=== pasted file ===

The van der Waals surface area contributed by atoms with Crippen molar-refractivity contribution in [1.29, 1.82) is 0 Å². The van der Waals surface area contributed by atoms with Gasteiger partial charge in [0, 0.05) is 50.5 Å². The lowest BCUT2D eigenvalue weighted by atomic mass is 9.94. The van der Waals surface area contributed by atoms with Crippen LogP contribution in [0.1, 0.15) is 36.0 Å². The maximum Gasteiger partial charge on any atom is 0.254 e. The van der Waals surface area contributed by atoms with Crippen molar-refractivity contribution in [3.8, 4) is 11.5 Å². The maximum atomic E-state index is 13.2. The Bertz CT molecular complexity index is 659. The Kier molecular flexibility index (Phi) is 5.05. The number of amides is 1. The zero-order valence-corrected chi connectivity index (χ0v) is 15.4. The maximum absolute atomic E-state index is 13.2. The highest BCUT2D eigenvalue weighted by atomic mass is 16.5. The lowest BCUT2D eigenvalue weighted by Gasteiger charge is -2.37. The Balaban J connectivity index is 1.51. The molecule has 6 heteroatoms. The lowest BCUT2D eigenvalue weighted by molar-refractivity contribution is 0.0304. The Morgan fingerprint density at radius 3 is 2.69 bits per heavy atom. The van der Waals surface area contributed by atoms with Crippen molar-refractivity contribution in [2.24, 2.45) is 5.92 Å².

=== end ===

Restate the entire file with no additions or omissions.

The van der Waals surface area contributed by atoms with Crippen molar-refractivity contribution in [1.29, 1.82) is 0 Å². The van der Waals surface area contributed by atoms with Gasteiger partial charge in [0, 0.05) is 50.5 Å². The lowest BCUT2D eigenvalue weighted by atomic mass is 9.94. The van der Waals surface area contributed by atoms with Crippen LogP contribution in [0.1, 0.15) is 36.0 Å². The maximum Gasteiger partial charge on any atom is 0.254 e. The van der Waals surface area contributed by atoms with Crippen molar-refractivity contribution in [3.8, 4) is 11.5 Å². The maximum atomic E-state index is 13.2. The Bertz CT molecular complexity index is 659. The Kier molecular flexibility index (Phi) is 5.05. The number of amides is 1. The zero-order valence-corrected chi connectivity index (χ0v) is 15.4. The maximum absolute atomic E-state index is 13.2. The highest BCUT2D eigenvalue weighted by atomic mass is 16.5. The lowest BCUT2D eigenvalue weighted by Gasteiger charge is -2.37. The Balaban J connectivity index is 1.51. The molecule has 6 heteroatoms. The lowest BCUT2D eigenvalue weighted by molar-refractivity contribution is 0.0304. The Morgan fingerprint density at radius 3 is 2.69 bits per heavy atom. The van der Waals surface area contributed by atoms with Crippen molar-refractivity contribution in [2.24, 2.45) is 5.92 Å².